Photo: Ryan Kobane
Photo: Ryan Kobane
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The Chosen Ones: An Interview with Elizabeth Wood

The director and screenwriter on playing in the sandbox with Anne Frank, converting Elizabeth Taylor, and being the non-Jewish heir to the legacy of one of the most important rabbis in modern history

Periel Aschenbrand
September 15, 2017
Photo: Ryan Kobane
Photo: Ryan Kobane

Elizabeth Wood is an unlikely candidate to carry on the legacy of one of the most important rabbis in modern history, but it turns out she’s a good one.

A really, really good one.

The daughter of a Church of Christ minister, the filmmaker grew up in a small town in Oklahoma before she left it all behind to go to college in New York City. Shortly thereafter she made White Girl, which Vogue called “shockingly controversial and graphic,” and Vanity Fair crowned a “Sundance Sensation” and I-D hailed as “the most explosive portrait of NYC youth since Kids.”

She now balances her life as artist, a mother, a wife and inheritor of her husband (and director in his own right), Gabriel Nussbaum’s Jewish legacy.

I sat down with her on the Lower East Side to suss out how a gentile from the Midwest winds up getting interviewed for a Jewish magazine.

Periel Aschenbrand: First of all, you’re not a Jew.

Elizabeth Wood: Last time I checked, no. But I have Gabriel, who is like a Jewish wife.

PA: And you have a Jewish mother-in-law.

EW: Mmmmhhhhm.

PA: Which I feel like qualifies you, entirely.

EW: I feel very qualified.

PA: You’re a gentile from Oklahoma, originally.

EW: Yes, my father is a Church of Christ Minister, I went to Church of Christ school. My father officiated our wedding, but a cantor also officiated. And his grandmother, who was 96 at the time, said a prayer. His grandfather was a rabbi.

PA: There’s a really beautiful story about him…

EW: It’s a dramatic story.

PA: I’d expect nothing less from you.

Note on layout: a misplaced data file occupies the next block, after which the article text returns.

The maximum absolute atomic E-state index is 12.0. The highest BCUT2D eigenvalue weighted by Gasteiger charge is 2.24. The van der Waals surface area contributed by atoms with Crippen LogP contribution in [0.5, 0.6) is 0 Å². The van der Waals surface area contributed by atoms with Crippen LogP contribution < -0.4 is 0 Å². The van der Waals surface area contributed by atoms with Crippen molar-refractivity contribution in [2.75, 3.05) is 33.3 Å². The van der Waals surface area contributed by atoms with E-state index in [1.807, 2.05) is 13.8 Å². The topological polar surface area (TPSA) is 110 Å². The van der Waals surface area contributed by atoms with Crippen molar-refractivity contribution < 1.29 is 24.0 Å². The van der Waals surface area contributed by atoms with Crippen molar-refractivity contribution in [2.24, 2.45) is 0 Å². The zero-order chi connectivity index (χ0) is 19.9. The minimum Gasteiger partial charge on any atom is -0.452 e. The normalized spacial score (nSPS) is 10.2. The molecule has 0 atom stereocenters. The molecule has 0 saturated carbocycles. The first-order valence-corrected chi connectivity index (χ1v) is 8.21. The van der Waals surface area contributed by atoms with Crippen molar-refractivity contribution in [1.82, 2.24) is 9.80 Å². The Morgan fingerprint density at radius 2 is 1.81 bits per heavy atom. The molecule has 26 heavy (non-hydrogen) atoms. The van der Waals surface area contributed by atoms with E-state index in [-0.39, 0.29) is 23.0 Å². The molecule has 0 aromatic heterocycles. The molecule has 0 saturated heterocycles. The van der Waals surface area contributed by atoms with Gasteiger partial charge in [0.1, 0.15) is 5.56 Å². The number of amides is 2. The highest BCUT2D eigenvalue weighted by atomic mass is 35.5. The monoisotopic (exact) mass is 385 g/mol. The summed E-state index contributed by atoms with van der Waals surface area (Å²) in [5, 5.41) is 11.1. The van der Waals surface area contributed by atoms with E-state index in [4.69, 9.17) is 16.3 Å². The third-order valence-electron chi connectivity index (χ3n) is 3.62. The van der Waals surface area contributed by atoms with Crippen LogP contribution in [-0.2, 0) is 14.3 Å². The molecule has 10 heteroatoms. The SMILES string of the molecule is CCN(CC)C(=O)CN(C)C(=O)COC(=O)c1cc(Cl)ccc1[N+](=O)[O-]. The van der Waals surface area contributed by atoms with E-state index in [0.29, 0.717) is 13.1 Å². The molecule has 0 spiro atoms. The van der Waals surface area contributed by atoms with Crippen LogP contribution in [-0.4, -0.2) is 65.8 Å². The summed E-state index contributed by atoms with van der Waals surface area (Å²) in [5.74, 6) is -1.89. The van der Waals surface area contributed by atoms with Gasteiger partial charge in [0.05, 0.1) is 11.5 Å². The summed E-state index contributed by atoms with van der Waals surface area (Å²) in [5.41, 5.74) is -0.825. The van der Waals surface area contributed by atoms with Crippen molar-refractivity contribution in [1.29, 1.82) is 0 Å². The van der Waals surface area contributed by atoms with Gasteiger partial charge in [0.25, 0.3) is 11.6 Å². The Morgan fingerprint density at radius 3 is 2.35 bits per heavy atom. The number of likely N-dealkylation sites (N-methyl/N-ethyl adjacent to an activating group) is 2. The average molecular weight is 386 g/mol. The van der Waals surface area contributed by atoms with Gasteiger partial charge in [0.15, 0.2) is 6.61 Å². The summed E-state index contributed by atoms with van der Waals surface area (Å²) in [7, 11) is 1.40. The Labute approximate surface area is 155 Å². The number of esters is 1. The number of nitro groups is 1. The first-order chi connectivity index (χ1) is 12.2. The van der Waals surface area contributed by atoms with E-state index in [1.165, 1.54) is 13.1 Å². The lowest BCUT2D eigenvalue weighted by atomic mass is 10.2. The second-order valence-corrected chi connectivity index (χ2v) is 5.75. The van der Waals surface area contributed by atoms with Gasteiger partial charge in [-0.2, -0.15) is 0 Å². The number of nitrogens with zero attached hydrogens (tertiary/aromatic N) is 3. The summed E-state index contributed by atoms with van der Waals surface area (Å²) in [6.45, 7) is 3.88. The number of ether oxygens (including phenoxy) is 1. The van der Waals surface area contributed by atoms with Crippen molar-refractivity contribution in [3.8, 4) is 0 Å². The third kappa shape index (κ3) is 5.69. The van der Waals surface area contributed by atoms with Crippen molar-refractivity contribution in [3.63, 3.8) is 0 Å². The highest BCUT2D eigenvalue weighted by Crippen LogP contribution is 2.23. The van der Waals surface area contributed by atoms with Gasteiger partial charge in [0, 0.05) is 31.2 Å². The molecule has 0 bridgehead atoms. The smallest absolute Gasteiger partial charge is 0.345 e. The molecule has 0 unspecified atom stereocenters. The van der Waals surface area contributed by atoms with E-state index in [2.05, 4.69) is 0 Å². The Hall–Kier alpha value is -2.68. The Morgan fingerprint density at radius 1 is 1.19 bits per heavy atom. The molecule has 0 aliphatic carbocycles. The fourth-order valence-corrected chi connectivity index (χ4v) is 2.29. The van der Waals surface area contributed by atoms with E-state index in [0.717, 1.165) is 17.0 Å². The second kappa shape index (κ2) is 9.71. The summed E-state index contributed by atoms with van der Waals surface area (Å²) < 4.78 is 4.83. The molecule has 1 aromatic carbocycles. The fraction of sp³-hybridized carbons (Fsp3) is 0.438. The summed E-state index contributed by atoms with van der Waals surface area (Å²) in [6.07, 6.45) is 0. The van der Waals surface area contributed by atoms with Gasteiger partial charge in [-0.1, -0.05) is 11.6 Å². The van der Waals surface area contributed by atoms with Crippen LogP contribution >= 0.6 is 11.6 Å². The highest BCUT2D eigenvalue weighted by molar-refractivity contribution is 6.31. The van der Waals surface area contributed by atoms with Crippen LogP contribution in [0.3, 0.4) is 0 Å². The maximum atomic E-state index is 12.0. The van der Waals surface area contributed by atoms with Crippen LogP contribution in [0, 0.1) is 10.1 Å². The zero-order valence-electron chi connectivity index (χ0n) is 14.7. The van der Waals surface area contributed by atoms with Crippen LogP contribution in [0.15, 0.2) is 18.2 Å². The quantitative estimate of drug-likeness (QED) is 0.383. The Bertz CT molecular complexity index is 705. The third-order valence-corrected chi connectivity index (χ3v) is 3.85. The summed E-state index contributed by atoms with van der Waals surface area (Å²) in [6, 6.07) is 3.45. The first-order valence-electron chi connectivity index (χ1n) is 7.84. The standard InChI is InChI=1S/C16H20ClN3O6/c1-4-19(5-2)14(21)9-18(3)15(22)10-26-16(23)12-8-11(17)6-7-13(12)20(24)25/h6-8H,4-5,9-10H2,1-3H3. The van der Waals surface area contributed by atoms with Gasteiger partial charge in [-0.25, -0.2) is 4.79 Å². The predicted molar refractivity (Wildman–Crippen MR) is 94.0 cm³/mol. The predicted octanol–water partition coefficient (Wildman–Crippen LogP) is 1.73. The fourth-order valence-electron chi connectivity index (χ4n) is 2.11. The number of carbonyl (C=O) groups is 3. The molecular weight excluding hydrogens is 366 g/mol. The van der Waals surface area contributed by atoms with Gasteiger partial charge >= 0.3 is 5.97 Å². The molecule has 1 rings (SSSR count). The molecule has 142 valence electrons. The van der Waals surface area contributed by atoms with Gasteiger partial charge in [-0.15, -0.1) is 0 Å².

EW: He was the last rabbi in Berlin, to stay, during WWII. He was at that point in the war at least somewhat protected because he was a quite visible official and was sheltering his congregants. The night of Kristallnacht he had everyone at his house. Their temple was set on fire and he ran into the burning building and got the Torah out. And someone called him and told him to be careful and they needed to leave the next morning, so he hid all the blankets and then someone knocked on the door and it was two German policemen. Gabriel’s grandma, Ruth, opened the door and she was very friendly and, our impression, flirtatious. Max, the Rabbi, was in the back, hiding and they asked where he was and she said he was out. And they asked to search the house and she gave them a tour and saved that room for last. And the door had just been wallpapered to match the wall. So it’s not that you couldn’t see a door but it was somewhat concealed. So when they got there, she just kept talking to them and tried to keep them going and they didn’t open the door. We feel like maybe she was so persuasive… but right before that and this is a little bit of a scandalous story, Max had been her rabbi and she was married and had a daughter…

PA: Wait. WAIT. I feel like she’s you.

EW: Why? Why is that me?

PA: Because I feel like you would be able to charm Nazis out of doing something like that too.

EW: Oh! I thought you meant about having affairs with married rabbis.

PA: No! That was supposed to be a compliment.

EW: Anyway, breaking up your marriage to be with your Rabbi normally might be really scandalous but because it was such a traumatic time for everyone, there wasn’t that much attention on their relationship. And everyone was leaving.